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Article
The Influence of the Chamber Configuration on the Hydrodynamic Efficiency of Oscillating Water Column Devices
J. Mar. Sci. Eng. 2020, 8(10), 751; https://doi.org/10.3390/jmse8100751 - 26 Sep 2020
Cited by 2 | Viewed by 767
Abstract
Based on the two-dimensional linear wave theory, the effects of the front wall thickness and the bottom profile of an Oscillating Water Column (OWC) device on its efficiency were analyzed. Using the potential flow approach, the solution of the associated boundary value problem [...] Read more.
Based on the two-dimensional linear wave theory, the effects of the front wall thickness and the bottom profile of an Oscillating Water Column (OWC) device on its efficiency were analyzed. Using the potential flow approach, the solution of the associated boundary value problem was obtained via the boundary element method (BEM). Numerical results for several physical parameters and configurations were obtained. The effects of the front wall thickness on the efficiency are discussed in detail, then, various configurations of the chamber bottom are presented. A wider efficiency band was obtained with a thinner front wall. In a real scenario having a thinner front wall means that such a structure could have less capacity to withstand the impact of storm waves. Applying the model for the case of the Mutriku Wave Energy Plant (MWEP), findings showed that the proposed bottom profiles alter the efficiency curve slightly; higher periods of the incoming water waves were found. This could increase the efficiency of the device in the long-wave regime. Finally, the numerical results were compared with those available in the literature, and were found to be in good agreement. Full article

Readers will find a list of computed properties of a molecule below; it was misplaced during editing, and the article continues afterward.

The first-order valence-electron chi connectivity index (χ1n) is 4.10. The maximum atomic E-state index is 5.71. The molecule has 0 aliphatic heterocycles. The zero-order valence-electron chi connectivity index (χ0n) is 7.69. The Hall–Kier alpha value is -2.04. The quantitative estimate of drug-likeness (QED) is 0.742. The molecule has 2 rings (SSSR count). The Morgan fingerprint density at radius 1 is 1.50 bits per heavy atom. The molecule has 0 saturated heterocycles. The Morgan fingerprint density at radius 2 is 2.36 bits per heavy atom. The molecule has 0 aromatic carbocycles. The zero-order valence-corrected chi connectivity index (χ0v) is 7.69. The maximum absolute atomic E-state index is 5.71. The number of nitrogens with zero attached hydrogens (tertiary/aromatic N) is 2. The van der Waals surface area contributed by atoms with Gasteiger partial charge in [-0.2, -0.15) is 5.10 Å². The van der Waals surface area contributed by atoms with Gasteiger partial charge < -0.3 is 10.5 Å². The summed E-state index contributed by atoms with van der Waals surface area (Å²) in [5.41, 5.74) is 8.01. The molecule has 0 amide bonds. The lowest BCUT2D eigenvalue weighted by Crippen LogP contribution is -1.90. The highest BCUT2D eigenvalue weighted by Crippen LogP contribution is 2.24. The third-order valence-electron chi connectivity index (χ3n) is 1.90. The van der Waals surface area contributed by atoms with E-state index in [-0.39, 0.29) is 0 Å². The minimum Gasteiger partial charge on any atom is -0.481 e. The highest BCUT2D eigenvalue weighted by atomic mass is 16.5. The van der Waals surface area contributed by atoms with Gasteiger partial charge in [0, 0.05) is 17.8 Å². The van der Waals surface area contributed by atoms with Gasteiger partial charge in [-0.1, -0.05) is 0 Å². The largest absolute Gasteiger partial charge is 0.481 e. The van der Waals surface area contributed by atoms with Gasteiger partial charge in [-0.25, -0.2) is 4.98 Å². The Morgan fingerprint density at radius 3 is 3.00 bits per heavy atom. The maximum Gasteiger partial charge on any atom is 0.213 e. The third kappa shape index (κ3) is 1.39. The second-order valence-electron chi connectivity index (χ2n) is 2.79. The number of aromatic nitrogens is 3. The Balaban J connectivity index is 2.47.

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Review

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Review
Numerical Assessment of Onshore Wave Energy in France: Wave Energy, Conversion and Cost
J. Mar. Sci. Eng. 2020, 8(11), 947; https://doi.org/10.3390/jmse8110947 - 20 Nov 2020
Viewed by 683
Abstract
There are few general analyses of the interest of onshore wave energy converters (onshore WEC) in terms of resources, efficiency and cost. The case of The Channel on the Atlantic coast of France is chosen here to illustrate the issues related to onshore [...] Read more.